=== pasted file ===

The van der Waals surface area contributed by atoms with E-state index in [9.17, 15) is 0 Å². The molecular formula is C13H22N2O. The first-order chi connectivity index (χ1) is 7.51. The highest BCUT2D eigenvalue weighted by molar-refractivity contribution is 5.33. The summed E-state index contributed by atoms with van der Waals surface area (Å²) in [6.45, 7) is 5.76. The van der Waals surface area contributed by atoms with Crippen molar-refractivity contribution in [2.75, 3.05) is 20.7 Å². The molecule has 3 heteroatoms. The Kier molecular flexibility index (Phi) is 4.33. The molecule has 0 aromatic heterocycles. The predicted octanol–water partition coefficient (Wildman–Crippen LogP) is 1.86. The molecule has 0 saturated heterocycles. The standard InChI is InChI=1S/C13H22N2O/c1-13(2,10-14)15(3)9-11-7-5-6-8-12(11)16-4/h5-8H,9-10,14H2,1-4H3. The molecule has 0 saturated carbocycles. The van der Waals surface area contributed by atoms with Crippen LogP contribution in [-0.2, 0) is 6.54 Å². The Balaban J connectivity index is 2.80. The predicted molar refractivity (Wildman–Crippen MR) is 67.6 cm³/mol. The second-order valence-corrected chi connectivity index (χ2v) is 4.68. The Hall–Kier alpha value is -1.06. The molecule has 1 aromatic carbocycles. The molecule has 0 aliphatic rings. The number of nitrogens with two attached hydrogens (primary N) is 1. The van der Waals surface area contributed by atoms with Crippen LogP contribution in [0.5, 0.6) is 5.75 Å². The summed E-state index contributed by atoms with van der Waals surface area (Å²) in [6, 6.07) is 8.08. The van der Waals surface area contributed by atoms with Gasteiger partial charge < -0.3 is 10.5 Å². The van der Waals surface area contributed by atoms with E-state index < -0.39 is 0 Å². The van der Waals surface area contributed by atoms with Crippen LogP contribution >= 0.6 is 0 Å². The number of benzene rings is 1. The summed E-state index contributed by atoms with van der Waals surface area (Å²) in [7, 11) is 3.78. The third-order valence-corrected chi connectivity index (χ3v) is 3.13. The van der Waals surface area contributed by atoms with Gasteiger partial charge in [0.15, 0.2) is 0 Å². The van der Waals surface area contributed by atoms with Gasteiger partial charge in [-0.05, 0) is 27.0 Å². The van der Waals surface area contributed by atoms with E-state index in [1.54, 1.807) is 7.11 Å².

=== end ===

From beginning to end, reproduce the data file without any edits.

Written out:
The van der Waals surface area contributed by atoms with E-state index in [9.17, 15) is 0 Å². The molecular formula is C13H22N2O. The first-order chi connectivity index (χ1) is 7.51. The highest BCUT2D eigenvalue weighted by molar-refractivity contribution is 5.33. The summed E-state index contributed by atoms with van der Waals surface area (Å²) in [6.45, 7) is 5.76. The van der Waals surface area contributed by atoms with Crippen molar-refractivity contribution in [2.75, 3.05) is 20.7 Å². The molecule has 3 heteroatoms. The Kier molecular flexibility index (Phi) is 4.33. The molecule has 0 aromatic heterocycles. The predicted octanol–water partition coefficient (Wildman–Crippen LogP) is 1.86. The molecule has 0 saturated heterocycles. The standard InChI is InChI=1S/C13H22N2O/c1-13(2,10-14)15(3)9-11-7-5-6-8-12(11)16-4/h5-8H,9-10,14H2,1-4H3. The molecule has 0 saturated carbocycles. The van der Waals surface area contributed by atoms with Crippen LogP contribution in [-0.2, 0) is 6.54 Å². The Balaban J connectivity index is 2.80. The predicted molar refractivity (Wildman–Crippen MR) is 67.6 cm³/mol. The second-order valence-corrected chi connectivity index (χ2v) is 4.68. The Hall–Kier alpha value is -1.06. The molecule has 1 aromatic carbocycles. The molecule has 0 aliphatic rings. The number of nitrogens with two attached hydrogens (primary N) is 1. The van der Waals surface area contributed by atoms with Crippen LogP contribution in [0.5, 0.6) is 5.75 Å². The summed E-state index contributed by atoms with van der Waals surface area (Å²) in [6, 6.07) is 8.08. The van der Waals surface area contributed by atoms with Gasteiger partial charge < -0.3 is 10.5 Å². The van der Waals surface area contributed by atoms with E-state index < -0.39 is 0 Å². The van der Waals surface area contributed by atoms with Crippen LogP contribution >= 0.6 is 0 Å². The number of benzene rings is 1. The summed E-state index contributed by atoms with van der Waals surface area (Å²) in [7, 11) is 3.78. The third-order valence-corrected chi connectivity index (χ3v) is 3.13. The van der Waals surface area contributed by atoms with Gasteiger partial charge in [0.15, 0.2) is 0 Å². The van der Waals surface area contributed by atoms with Gasteiger partial charge in [-0.05, 0) is 27.0 Å². The van der Waals surface area contributed by atoms with E-state index in [1.54, 1.807) is 7.11 Å².